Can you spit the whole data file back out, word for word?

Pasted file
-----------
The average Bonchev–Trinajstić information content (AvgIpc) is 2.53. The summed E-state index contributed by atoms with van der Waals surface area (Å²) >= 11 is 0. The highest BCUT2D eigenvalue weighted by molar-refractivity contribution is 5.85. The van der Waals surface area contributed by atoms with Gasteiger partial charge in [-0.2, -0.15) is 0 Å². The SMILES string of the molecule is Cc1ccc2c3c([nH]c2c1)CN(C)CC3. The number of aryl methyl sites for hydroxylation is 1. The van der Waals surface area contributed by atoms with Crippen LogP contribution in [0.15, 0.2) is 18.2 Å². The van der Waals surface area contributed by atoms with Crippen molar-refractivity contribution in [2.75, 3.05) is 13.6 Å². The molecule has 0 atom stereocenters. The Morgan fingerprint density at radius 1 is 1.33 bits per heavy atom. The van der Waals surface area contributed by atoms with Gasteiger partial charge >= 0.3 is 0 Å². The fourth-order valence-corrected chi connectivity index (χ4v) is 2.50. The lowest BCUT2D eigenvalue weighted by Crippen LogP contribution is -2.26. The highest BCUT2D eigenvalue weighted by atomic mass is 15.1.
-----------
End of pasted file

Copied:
The average Bonchev–Trinajstić information content (AvgIpc) is 2.53. The summed E-state index contributed by atoms with van der Waals surface area (Å²) >= 11 is 0. The highest BCUT2D eigenvalue weighted by molar-refractivity contribution is 5.85. The van der Waals surface area contributed by atoms with Gasteiger partial charge in [-0.2, -0.15) is 0 Å². The SMILES string of the molecule is Cc1ccc2c3c([nH]c2c1)CN(C)CC3. The number of aryl methyl sites for hydroxylation is 1. The van der Waals surface area contributed by atoms with Crippen LogP contribution in [0.15, 0.2) is 18.2 Å². The van der Waals surface area contributed by atoms with Crippen molar-refractivity contribution in [2.75, 3.05) is 13.6 Å². The molecule has 0 atom stereocenters. The Morgan fingerprint density at radius 1 is 1.33 bits per heavy atom. The van der Waals surface area contributed by atoms with Gasteiger partial charge >= 0.3 is 0 Å². The fourth-order valence-corrected chi connectivity index (χ4v) is 2.50. The lowest BCUT2D eigenvalue weighted by Crippen LogP contribution is -2.26. The highest BCUT2D eigenvalue weighted by atomic mass is 15.1.